As the scorching summer sun starts to fade and the refreshingly cool weather of fall starts to settle in, residents of Winnipeg start preparing their homes and yards for the winter. For many, that leads to the question of whether they should cover their exterior air conditioner for the winter.

While it may seem like a great idea, the reality is there are multiple reasons why you shouldn’t cover your AC unit in the winter. Along with not being necessary, covering your outdoor air conditioning equipment can even cause problems.

Here, the professionals at Kirkfield Heating & Air Conditioning share five reasons why covering your air conditioning equipment doesn’t need to be on your fall to-do list and what you should do instead.

1. Your AC Unit Isn’t Damaged by Snow

Outdoor AC units are designed to withstand harsh weather conditions like snow in the winter. These machines are built with solid materials and components that can handle the outdoor elements without damage. The coils and fins of the unit are specially developed to resist corrosion, and the housing is designed to protect the internal components from moisture and debris.

2. Covering Your Air Conditioner Can Cause Mold

One of the reasons you shouldn’t cover your air conditioner in the wintertime is because doing so can trap moisture—which is not at all what you want in your outdoor unit. That’s because allowing moisture to collect inside the unit creates the perfect conditions for mold and mildew to spread.

Mold and mildew not only have a bad aroma, but they can also create health risks, especially for people with respiratory issues or allergies. Plus, the unwanted moisture can corrode the internal components of the AC unit.

Instead of covering the unit, instead make sure the unit has proper drainage and keep the area around the unit clean of debris, allowing for efficient airflow and preventing moisture buildup.

3. Your Covered Air Conditioning Unit Can Attract Animals

You and your family aren’t the only ones who prepare for winter. Animals that live around your home are also hunting for a warm, cozy place to crash for the winter months. For many animals, a covered air conditioner is the perfect winter refuge.

Birds, mice, chipmunks and even rats frequently make homes inside covered air conditioners. Animals living in a covered air conditioner can cause many problems. Rats can chew through wires, insulation and other parts, causing damage that may require expensive repairs. Debris animals bring into the AC to create a warm and comfortable nest can block airflow and ventilation, decreasing the efficiency of the unit and potentially causing it to overheat. In addition, animal droppings can result in unsanitary conditions and bad odors.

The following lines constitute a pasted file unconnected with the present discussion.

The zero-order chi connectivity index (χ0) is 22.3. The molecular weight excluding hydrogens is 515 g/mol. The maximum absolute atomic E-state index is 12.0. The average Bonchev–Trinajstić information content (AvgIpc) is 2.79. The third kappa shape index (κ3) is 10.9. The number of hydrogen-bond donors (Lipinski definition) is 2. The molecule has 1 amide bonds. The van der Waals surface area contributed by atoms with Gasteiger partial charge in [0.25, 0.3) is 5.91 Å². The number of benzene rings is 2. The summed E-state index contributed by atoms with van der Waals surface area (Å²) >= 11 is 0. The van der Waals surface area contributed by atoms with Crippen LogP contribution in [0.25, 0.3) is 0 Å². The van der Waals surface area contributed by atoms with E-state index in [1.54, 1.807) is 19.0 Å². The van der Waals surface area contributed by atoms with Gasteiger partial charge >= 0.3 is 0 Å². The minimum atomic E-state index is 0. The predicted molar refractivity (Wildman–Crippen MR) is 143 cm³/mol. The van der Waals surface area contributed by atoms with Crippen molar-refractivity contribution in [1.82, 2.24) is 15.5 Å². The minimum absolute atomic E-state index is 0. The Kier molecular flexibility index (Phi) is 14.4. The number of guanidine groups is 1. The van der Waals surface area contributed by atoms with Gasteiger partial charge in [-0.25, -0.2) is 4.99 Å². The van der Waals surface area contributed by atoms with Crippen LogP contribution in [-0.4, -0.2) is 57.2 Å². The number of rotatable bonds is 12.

Leaving your air conditioner uncovered helps dissuade creatures, because an uncovered AC provides less shelter from the elements than a covered unit. That’s better for your AC—and leaves you with less mess to throw away and things to repair once the snow melts.

4. An AC Cover Restricts Airflow

Another reason not to cover your AC unit in the winter is because a cover limits airflow through the unit. Suitable airflow is vital for the AC system because it assists heat exchange and permits the unit to cool efficiently. When airflow is constrained, the system has to work harder to achieve the desired temperature, causing increased energy consumption and strain on the components.

In addition, if you use your air conditioning without realizing that the outside unit is covered or because you simply forgot, it could result in a range of problems. One issue is that the lack of proper airflow could cause the compressor to overheat, resulting in its failure or damage.  That’s why it is essential to ensure the outdoor unit is free from obstructions and is not covered to maintain maximum airflow.

5. AC Maintenance Works Better Than Covering Your Air Conditioner

The bottom line is, it's a lot more effective to do a little maintenance for your air conditioner than to cover your outside AC unit.

There are several key maintenance activities you should prioritize to ensure the best possible operation and longevity of your AC unit. First, it’s wise to check your outdoor AC unit regularly and remove any debris such as leaves, small branches and dirt to promote proper airflow. Second, examine and clean the coils, fins and filters to make sure you don't see any dirt and dust buildup that would hinder efficient heat exchange or airflow.

Routine air conditioning maintenance not only improves efficiency, but it also helps extend the unit's life span, reduces energy consumption and protects against costly repairs. Rather than using a cover, putting time and effort into routine air conditioning maintenance is a proactive plan of action that can substantially benefit your entire HVAC system in the long run.